Released in 2015, CIN KUYUSU is a Turkish produced horror movie and from the few scenes I have managed to see it is one of the most frightening and jumpy in recent years. CIN KUYUSU or CHINESE WELL is a gory and very stressful film to watch filled with violent and scary scenes, some of which just seem to jump out at you without any warning. Music in Horror movies has always been important and in recent years the musical scores that have enhanced horror films have become as scary if not scarier than the films themselves. Composers such as Joseph Bishara for example have come into their own with outstanding musical works for films such as THE CONJURING 1 and 2, for example. CHINESE WELL has a soundtrack composed by Turkish composer and performer Yildiray Gurgen, who has written the music for over 30 movies, which include lush and powerful scores for films such as THE MIRACLE, THE WHITE ANGEL etc. For CIN KUYUSU the composer has enlisted the aid of synthetic elements as well as conventional instrumentation. In fact, I would think that most his score is electronic, which I must say seems to lend much to the movie and creates a soundtrack that is suitably apprehensive and foreboding. It is a dark and brooding work, filled with low sounds and at times growls rather than any music, it is a lurking and dangerous sounding work that toys with the listener’s senses, at times being very low in volume but then suddenly exploding in a torrent of sound that even without any images makes one suddenly jump. As I say I have not seen the entire movie, but the few excerpts I have managed to catch are aided greatly by the score or the sounds on the soundtrack. This is a cleverly written work which contains these half heard sounds or the sound of a crow or maybe a voice or voices whispering but then again are these actually there or does the music work so well that it tricks you into hearing these, not sure, but it is an effective and affecting working, it is a soundtrack that has the ability to make the listener feel uneasy by listening to the score on its own, my advice don’t listen through headphones and make sure its daylight when you do listen.  Scary stuff.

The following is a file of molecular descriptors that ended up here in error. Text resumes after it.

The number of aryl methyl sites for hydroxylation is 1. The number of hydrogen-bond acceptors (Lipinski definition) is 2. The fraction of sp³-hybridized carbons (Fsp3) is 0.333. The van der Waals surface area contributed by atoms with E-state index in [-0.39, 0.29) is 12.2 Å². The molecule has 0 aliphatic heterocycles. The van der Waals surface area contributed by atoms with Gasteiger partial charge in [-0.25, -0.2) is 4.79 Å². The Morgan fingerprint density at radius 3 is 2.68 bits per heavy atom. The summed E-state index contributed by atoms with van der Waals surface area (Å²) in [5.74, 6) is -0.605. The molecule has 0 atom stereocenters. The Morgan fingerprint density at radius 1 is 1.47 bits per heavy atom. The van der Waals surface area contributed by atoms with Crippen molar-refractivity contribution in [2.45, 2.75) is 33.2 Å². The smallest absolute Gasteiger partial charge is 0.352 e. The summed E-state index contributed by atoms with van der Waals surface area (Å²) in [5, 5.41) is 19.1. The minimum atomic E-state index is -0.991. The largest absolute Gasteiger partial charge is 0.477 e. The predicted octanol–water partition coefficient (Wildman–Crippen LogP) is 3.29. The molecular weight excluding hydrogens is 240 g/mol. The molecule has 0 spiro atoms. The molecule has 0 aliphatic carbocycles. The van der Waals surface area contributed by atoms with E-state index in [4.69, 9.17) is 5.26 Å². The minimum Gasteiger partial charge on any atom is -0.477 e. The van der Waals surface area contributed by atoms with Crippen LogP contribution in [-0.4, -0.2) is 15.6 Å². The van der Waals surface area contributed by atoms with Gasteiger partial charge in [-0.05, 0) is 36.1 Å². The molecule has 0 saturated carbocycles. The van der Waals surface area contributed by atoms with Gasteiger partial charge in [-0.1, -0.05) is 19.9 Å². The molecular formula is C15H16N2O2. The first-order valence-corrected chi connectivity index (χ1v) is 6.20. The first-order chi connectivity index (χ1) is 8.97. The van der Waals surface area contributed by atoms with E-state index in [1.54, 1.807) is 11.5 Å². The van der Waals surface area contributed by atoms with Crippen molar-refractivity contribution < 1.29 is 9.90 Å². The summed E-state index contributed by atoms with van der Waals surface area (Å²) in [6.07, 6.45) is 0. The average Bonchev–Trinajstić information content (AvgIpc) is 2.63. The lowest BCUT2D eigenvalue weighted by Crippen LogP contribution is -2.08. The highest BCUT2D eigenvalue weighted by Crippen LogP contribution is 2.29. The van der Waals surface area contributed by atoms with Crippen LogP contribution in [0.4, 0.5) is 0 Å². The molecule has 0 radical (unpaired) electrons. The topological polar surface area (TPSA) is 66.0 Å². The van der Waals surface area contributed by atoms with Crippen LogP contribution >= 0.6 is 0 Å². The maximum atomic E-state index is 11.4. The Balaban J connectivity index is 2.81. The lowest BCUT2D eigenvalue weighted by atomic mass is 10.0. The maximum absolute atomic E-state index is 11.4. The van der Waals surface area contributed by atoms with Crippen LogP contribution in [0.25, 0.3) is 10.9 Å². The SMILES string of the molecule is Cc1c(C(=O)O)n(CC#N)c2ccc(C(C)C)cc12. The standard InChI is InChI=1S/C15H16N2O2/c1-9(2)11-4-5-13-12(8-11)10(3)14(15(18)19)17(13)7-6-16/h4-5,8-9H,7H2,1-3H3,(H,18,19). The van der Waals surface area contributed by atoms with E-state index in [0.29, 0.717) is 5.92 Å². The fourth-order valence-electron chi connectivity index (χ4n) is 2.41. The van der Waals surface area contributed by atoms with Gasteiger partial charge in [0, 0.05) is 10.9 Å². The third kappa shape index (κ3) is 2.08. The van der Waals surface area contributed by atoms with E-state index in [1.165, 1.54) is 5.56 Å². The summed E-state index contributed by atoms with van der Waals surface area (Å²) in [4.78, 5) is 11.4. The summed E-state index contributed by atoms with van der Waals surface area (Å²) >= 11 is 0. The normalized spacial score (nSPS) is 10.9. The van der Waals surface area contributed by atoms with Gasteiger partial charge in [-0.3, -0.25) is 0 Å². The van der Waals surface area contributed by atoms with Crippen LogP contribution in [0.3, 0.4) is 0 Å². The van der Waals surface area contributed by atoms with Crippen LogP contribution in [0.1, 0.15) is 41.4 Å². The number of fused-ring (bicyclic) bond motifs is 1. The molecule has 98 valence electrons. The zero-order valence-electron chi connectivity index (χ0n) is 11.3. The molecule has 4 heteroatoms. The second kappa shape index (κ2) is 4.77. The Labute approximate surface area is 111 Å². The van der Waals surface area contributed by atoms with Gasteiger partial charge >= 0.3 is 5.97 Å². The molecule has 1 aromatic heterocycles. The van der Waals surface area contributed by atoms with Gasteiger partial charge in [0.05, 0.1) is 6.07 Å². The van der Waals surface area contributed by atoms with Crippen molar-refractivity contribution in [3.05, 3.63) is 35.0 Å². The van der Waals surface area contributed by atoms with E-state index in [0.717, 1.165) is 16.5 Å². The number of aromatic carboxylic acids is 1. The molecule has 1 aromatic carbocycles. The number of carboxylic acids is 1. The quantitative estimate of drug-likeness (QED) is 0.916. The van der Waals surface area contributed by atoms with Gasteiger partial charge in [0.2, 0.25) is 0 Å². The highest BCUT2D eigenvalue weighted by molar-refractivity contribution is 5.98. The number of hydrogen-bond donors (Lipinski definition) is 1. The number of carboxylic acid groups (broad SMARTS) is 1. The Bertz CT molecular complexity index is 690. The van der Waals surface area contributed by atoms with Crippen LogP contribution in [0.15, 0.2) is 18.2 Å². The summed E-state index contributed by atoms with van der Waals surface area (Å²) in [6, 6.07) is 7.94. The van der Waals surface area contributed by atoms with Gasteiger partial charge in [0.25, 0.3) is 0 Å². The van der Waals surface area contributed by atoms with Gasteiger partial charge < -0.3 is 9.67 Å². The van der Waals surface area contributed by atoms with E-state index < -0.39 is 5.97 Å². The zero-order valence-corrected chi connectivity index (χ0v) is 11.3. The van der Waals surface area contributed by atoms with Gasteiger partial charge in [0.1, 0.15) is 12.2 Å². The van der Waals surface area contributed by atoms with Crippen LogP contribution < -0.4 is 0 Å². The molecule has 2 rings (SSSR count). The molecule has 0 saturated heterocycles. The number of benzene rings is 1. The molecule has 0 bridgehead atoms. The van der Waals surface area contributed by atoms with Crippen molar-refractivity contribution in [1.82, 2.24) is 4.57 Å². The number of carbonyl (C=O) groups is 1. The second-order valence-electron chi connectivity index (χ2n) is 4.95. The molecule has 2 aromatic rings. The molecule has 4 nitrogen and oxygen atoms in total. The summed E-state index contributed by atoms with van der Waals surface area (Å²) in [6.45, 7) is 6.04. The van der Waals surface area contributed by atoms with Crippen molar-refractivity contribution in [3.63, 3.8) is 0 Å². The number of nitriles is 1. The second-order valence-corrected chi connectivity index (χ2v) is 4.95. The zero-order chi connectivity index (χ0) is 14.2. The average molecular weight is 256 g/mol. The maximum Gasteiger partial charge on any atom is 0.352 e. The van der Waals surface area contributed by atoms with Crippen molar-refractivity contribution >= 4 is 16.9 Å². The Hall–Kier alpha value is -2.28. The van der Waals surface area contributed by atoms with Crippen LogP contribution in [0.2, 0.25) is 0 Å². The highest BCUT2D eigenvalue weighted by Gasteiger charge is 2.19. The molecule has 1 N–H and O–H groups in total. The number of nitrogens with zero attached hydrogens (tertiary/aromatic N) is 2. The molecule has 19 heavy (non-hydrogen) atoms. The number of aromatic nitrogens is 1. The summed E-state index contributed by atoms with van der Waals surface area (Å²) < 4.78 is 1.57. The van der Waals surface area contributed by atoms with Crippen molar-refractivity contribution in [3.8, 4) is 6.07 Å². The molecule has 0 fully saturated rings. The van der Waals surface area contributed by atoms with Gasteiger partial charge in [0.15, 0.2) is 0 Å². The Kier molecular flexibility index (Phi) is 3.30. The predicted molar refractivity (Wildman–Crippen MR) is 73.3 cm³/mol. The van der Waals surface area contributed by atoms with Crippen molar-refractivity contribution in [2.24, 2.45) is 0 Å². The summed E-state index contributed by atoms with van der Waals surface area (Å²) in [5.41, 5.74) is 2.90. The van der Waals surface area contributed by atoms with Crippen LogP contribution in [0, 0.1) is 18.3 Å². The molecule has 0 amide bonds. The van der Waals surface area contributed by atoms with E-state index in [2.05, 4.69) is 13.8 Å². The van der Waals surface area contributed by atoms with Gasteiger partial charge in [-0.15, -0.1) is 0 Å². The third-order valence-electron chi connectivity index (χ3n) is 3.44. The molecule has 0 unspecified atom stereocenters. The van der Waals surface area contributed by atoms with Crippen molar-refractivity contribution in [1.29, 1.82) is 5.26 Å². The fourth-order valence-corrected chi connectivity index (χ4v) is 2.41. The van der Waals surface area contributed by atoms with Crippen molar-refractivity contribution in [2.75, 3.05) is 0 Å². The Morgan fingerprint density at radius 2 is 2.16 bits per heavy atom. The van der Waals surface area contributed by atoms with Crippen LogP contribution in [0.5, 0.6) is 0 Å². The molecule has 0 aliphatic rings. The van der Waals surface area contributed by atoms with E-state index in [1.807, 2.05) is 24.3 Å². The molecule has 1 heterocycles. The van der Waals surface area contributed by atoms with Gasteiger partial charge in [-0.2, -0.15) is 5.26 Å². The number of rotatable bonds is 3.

Released in 2015, MUCIZE or THE MIRACLE is a Turkish movie directed by, Mahsun Kirmizigul, who is also a writer, producer and composer. Set in the 1960’s, the films storyline focuses upon a small village, where a teacher discovers that the isolated village has no school, but because he becomes fond of the villagers and their families he decides to stay and teach them, helping them build a school to call their own where he will educate the children and the villagers and a disabled man who he becomes friends with. The movie is a warm and beautiful masterpiece, that is compelling viewing and a truly enlightening and emotional experience. It is about the courage of one determined man who because of his love of the children uproots himself from the safety of city life and moves to the remote village to help bring them the education they so richly deserve, it is a wonderfully put together movie, crafted with love and much care and compassion. Praise must be given to actor Mert Turak who plays Aziz a disabled man who has a strong bond with his horse, he is the real star of the movie, but I suppose there are no stars as all the cast are amazing. The musical score is by three composers, the director, Mahsun Kirmizigul, Teyfik Akbasli and Yildiray Gurgen. The score is rich and lush, filled with a high emotional content, romantic and adventurous, the music also reflects some of the lighter or comedic elements of the movie, in fact this is such a varied and wonderfully melodic work it’s hard to conceive that the music comes from just one movie. One would think it is from a massive Hollywood epic, the score is grandiose but also manages to be intimate at the same time, its delicate tone poems standing alongside commanding and elaborate themes that are filled with a romantic sound and a truly majestic sound. I love the way in which the composers utilise female wordless voice, it is at times threatening or sinister but often is inspiring and powerful. The release of the soundtrack is almost an hour in duration, with 39 tracks in its track listing, to attempt to pick out a highlight cue or a stand out composition would be impossible as every track is excellent, all I can say is please go and check this out, it is available on Spotify, this is a superb soundtrack a powerful work a commanding score and one that you will return to many times.